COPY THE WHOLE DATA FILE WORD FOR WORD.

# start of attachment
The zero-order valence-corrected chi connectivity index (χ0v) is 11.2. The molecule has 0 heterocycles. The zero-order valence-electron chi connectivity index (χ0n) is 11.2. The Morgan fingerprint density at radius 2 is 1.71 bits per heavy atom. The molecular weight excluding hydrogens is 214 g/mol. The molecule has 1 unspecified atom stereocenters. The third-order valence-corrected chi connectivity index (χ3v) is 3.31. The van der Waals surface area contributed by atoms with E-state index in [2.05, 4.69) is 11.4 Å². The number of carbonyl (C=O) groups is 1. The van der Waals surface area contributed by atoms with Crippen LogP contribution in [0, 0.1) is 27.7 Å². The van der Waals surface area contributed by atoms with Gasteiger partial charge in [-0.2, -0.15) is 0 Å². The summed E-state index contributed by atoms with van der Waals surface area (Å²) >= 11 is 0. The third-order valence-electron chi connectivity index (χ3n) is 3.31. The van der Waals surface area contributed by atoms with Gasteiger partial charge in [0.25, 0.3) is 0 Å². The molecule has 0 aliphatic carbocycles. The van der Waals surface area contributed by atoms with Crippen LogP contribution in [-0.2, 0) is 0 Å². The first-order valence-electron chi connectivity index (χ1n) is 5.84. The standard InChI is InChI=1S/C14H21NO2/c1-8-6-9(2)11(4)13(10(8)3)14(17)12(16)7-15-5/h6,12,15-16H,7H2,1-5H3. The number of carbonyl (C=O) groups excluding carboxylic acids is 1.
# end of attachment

The zero-order valence-corrected chi connectivity index (χ0v) is 11.2. The molecule has 0 heterocycles. The zero-order valence-electron chi connectivity index (χ0n) is 11.2. The Morgan fingerprint density at radius 2 is 1.71 bits per heavy atom. The molecular weight excluding hydrogens is 214 g/mol. The molecule has 1 unspecified atom stereocenters. The third-order valence-corrected chi connectivity index (χ3v) is 3.31. The van der Waals surface area contributed by atoms with E-state index in [2.05, 4.69) is 11.4 Å². The number of carbonyl (C=O) groups is 1. The van der Waals surface area contributed by atoms with Crippen LogP contribution in [0, 0.1) is 27.7 Å². The van der Waals surface area contributed by atoms with Gasteiger partial charge in [-0.2, -0.15) is 0 Å². The summed E-state index contributed by atoms with van der Waals surface area (Å²) >= 11 is 0. The third-order valence-electron chi connectivity index (χ3n) is 3.31. The van der Waals surface area contributed by atoms with Gasteiger partial charge in [0.25, 0.3) is 0 Å². The molecule has 0 aliphatic carbocycles. The van der Waals surface area contributed by atoms with Crippen LogP contribution in [-0.2, 0) is 0 Å². The first-order valence-electron chi connectivity index (χ1n) is 5.84. The standard InChI is InChI=1S/C14H21NO2/c1-8-6-9(2)11(4)13(10(8)3)14(17)12(16)7-15-5/h6,12,15-16H,7H2,1-5H3. The number of carbonyl (C=O) groups excluding carboxylic acids is 1.